Allow yourself to be engulfed and overwhelmed by the energy. Count to three and open your eyes.

You should notice the feelings of anxiety have subsided or have completely gone.


As a rule, Fiona suggests everyone should have six grounding techniques in their toolbox.

‘There are lots of different grounding techniques people can use to manage being triggered or activated,’ Fiona says.

‘Walking can be really good to bring you back into the moment. When we walk, we are actually stimulating both sides of the brain in a process called Bilateral Stimulation (BLS), which can feel soothing for some.

‘Many people find repetitive activities, such as cross stitch or crochet, to be calming, whilst others find being in motion by sitting on a swing or rocking can help bring them into the present moment. Journaling or watching a good movie can also be effective grounding techniques.’


‘In the true sense of the word, being triggered means we are highly activated,’ explains Fiona. ‘It’s when our nervous system starts to become activated and our body and mind are on full alert.

‘On a cellular level, being triggered means we are activated in a way that takes us back to something that has happened before. It can be something we are conscious or unconscious of. In that moment, we may feel we are acting in a way that is out of proportion to the events happening around us.

‘For example, we may feel angry or sad over something that was actually quite small and are often unable to pull ourselves round from a moment in which we can’t quite work out. What’s happening is that we are overreacting to things we have experienced before. Certain sounds, sights, smells and feelings can trigger memories and sensations that are held from previous events.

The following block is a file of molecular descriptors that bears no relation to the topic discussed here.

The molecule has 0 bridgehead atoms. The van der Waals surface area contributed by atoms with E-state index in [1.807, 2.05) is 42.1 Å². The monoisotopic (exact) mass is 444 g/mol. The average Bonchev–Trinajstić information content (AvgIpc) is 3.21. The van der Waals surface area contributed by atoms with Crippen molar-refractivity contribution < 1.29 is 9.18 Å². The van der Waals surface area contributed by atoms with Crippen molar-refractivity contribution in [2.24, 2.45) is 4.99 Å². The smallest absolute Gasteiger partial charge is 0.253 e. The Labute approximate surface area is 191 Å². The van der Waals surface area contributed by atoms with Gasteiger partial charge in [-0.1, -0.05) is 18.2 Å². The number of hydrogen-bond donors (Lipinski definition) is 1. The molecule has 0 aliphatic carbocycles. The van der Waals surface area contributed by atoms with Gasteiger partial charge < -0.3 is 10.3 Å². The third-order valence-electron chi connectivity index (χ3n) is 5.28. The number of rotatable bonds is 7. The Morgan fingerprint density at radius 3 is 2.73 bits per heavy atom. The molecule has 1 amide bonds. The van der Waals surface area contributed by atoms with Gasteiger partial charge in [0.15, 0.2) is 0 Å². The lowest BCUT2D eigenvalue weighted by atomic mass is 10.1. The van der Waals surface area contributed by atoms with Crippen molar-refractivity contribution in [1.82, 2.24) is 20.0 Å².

‘Some people may experience flashbacks – particularly if they have unprocessed trauma – where we might begin to have thoughts that feel intrusive. As a consequence, we may start to avoid people, places and things that remind us of unpleasant memories, emotions, sensations and events from the past.

‘The word “triggered” has become a trendy and somewhat overused word and is not always used in the right context. You may hear people say: “you’re triggering me”; what they really mean is something different. For example, they may use the phrase to put a full stop to a conversation.’


The Wave Clinic is a specialist in trauma treatment, eating disorders, mental health and addiction treatment for teenagers, young adults and families.

Fiona is the clinic’s founder and Clinical Director. She is a UK and International registered Psychotherapist and accredited Clinical Supervisor (UK and UNCG).

The Wave Clinic’s programmes have been designed by a team of experts and connect the highest standards in medical care and psychiatric treatment with education, dynamic therapeutic practice and an international GAP-year experience.

The Wave Clinic provides specialist treatment for mental health concerns, behavioural issues and addictions. Plus, it is the first adolescent eating disorder specialist centre for young people and their families. The clinic welcomes clients from around the world and is consistently rated amongst the top ranked choices for the treatment of teenagers, young adults and families, globally.

To find out more about The Wave Clinic, grounding techniques or how to calm negative feelings triggered by social media, visit the clinic’s website or follow them on Facebook and Instagram